Diversity shapes recruitment across MENA: LinkedIn
LinkedIn discovers four trends that are shaping recruitment across the Middle East and North Africa
LinkedIn has discovered four trends that are shaping recruitment across the Middle East and North Africa, which are expected to impact how to get hired and stay interested in 2018.
Taken from LinkedIn's ‘Global Recruiting Trends 2018', the four trends include diversity, new interviewing tools, data and artificial intelligence.
According to the report, diversity has become the biggest game changer as 80% of talent acquisition leaders and hiring managers say that diversity is the top trend affecting how they hire. Companies prioritise diversity - gender, race, ethnicity, age, and education, to improve culture and financial performance.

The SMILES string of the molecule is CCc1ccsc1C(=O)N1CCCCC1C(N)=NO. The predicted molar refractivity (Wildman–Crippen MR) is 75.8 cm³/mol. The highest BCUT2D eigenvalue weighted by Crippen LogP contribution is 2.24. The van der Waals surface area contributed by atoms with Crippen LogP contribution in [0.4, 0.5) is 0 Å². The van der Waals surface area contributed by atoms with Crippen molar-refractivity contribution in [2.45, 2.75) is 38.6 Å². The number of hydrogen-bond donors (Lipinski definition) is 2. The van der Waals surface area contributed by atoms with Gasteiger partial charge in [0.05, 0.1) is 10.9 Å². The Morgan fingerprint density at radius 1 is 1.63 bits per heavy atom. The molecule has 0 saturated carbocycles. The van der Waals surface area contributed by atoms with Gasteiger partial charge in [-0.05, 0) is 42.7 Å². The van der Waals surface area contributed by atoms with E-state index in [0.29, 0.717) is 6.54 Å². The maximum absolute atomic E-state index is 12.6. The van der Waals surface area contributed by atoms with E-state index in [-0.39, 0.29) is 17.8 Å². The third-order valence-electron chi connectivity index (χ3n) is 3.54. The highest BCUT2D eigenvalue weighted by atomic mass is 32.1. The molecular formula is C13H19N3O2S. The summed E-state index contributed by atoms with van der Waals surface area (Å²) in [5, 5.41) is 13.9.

The traditional job interview style is a problem as 58% of hiring managers say that interviewing innovations are ‘very' or ‘extremely' important to the future of hiring. These changes may include job auditions, soft skills test, virtual reality assessments and meeting in casual settings.
Furthermore, 48% of respondents revealed that they see data analytics as critical to future hiring and 36% feel that artificial intelligence will also benefit the process.
Ali Matar, head of LinkedIn Middle East and North Africa, LinkedIn, said: "Hiring talent has become highly transactional. The tedious candidate searches, the endless scheduling, and the repetitive screening are inefficient and mind-numbing. It's time for a new era of recruiting that focuses on the more gratifying parts of the job - the human part, the strategic part.
"AI is the future, but so is the human touch. AI is a huge step forward for talent acquisition, but it will never fully automate it. Companies still need people - people to persuade and negotiate, to understand candidate needs, and to build communities and cultures. These four trends are just the beginning of what we predict is a movement to make the transactional recruiter obsolete. To stay alive professionally, recruiters will have to embrace them," Matar concluded.